Offer support not stigma

With the Black review looking at alcohol, drugs, obesity and welfare (including the possibility of sanctioning the benefits) it is hard not to see this as an outrageous attempt to stigmatise people whose lives are often difficult enough. Many have recognised physical and mental health conditions underlying their drug, alcohol and obesity. This is often compounded by deprivation and a lack of social capital. Many are too ill, too old, or lack the skills necessary to enter the workforce. I do not believe that it is right to sanction people’s benefits where they do not access treatment.

I do believe that Government and the drug and alcohol sector need to seriously consider whether and how more people addicted to drugs and/or alcohol, and those in recovery can be supported into sustainable employment something many are desperate to achieve.

A chaotic lifestyle is common for many in treatment for problem drug and alcohol use and most are far from ready for employment.  Many are unlikely to have experience of recent employment and so are detached from the labour market. They often face a series of additional issues at the beginning of the process of recovery, such as managing their addiction and the associated health problems, and a lack of stable accommodation, all of which may hinder the gaining of employment.

One of the central aims of the treatment system I believe needs to be to help people resolve these problems and where possible assist them to become ‘job ready’ whilst acknowledging that gaining and sustaining employment is unlikely to be successful unless the primary issues are addressed and there is evidence of stability.

The Work Programme and its Payment by Results funding has resulted in a focus on those easiest to get back into the workplace whilst those furthest from being ready to enter the job market are often parked with little support. Specific services working with drug and alcohol misusers around employment and training were an early casualty of the Works Programme as were many services commissioned by the treatment system to address employment issues.

There is in my view a clear consensus about what is required (see UK Drug Policy Commission) to assist drug and alcohol users to re-enter the workplace or in some cases enter for the first time.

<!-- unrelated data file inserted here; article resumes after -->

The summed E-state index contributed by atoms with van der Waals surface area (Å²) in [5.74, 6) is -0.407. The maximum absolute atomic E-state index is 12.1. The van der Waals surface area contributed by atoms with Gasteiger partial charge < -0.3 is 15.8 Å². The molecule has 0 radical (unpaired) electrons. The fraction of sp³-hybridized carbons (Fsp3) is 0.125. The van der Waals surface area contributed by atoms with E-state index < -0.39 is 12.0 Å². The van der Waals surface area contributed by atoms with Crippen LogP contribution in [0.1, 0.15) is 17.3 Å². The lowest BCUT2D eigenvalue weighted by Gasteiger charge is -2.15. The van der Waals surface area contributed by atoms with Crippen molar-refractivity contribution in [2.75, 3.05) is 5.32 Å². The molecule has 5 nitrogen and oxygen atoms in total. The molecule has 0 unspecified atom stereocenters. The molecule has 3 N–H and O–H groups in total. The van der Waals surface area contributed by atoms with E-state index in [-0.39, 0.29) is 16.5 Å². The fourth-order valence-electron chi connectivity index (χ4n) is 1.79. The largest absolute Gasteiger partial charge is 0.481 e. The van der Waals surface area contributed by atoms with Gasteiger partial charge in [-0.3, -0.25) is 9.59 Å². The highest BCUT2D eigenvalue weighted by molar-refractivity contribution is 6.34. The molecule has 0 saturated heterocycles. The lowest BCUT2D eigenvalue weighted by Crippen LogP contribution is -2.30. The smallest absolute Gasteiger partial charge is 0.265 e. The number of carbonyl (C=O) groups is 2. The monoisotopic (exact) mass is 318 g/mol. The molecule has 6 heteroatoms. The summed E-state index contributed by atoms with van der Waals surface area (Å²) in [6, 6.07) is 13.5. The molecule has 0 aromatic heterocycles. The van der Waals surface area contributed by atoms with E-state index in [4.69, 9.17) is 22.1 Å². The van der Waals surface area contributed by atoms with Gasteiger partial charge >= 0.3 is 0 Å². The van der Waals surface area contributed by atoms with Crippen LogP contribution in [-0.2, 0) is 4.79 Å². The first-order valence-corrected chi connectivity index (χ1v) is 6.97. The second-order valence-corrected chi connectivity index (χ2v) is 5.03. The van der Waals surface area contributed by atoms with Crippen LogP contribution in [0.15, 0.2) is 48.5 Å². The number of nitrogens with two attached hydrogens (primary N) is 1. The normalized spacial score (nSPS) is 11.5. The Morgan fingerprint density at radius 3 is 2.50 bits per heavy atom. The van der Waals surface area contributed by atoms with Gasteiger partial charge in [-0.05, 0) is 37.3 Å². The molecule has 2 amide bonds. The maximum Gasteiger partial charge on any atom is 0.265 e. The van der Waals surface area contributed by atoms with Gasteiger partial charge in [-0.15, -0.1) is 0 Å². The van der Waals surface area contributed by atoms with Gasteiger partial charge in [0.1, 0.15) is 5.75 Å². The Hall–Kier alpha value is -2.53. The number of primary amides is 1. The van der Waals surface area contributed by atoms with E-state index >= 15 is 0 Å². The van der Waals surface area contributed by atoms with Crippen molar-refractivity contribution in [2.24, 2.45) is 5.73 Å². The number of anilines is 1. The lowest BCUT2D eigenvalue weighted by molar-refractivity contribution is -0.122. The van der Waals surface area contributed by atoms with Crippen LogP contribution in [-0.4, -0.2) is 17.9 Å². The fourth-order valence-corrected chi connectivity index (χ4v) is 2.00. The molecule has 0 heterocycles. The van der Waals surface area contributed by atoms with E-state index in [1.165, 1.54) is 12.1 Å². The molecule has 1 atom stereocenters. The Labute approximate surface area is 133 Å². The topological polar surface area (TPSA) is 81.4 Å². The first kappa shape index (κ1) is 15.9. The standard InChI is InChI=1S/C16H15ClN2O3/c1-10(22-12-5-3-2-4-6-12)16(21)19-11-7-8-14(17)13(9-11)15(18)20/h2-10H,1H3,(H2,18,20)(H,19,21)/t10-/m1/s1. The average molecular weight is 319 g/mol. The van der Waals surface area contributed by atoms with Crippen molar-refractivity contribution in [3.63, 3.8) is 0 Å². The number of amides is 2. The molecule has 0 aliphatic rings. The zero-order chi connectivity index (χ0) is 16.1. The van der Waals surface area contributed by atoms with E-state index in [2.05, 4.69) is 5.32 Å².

1. Treatment for physical and mental health problems
  2. Building motivation and aspirations
  3. Stabilise drug use
  4. Provide appropriate stable accommodation
  5. Develop soft skills e.g. through volunteering
  6. Formal training and skills development
  7. Work trials and job placements
  8. In-work support

Given the recovery agenda and the importance of employment in sustaining recovery I believe that employment support and ETE advisors should be part of drug and alcohol treatment provision and commissioned as such, rather than part of wider DWP initiatives such as the Works Programme. Many drug and alcohol charities run excellent such services but such initiatives remain rare. Current employment initiatives via the Works Programme fail Blenheim’s beneficiaries and where we are able to get people job ready do not seem to be able to deliver employment.

There are two clear challenges in getting more service users into employment

‘Job-readiness’ – an individual’s beliefs and feelings about their readiness for work;

‘Employability’ – employers’ perceptions of the suitability for employment of individual jobseekers

Until the Government puts pressure onto employers to ring fence placements for disadvantaged people, then our service users will continue to face an up hill battle and further disappointment.  Perhaps local authorities and public services should be expected to offer employment opportunities for those seeking re-entry into the labour market or it could be a condition on agencies taking public sector contracts.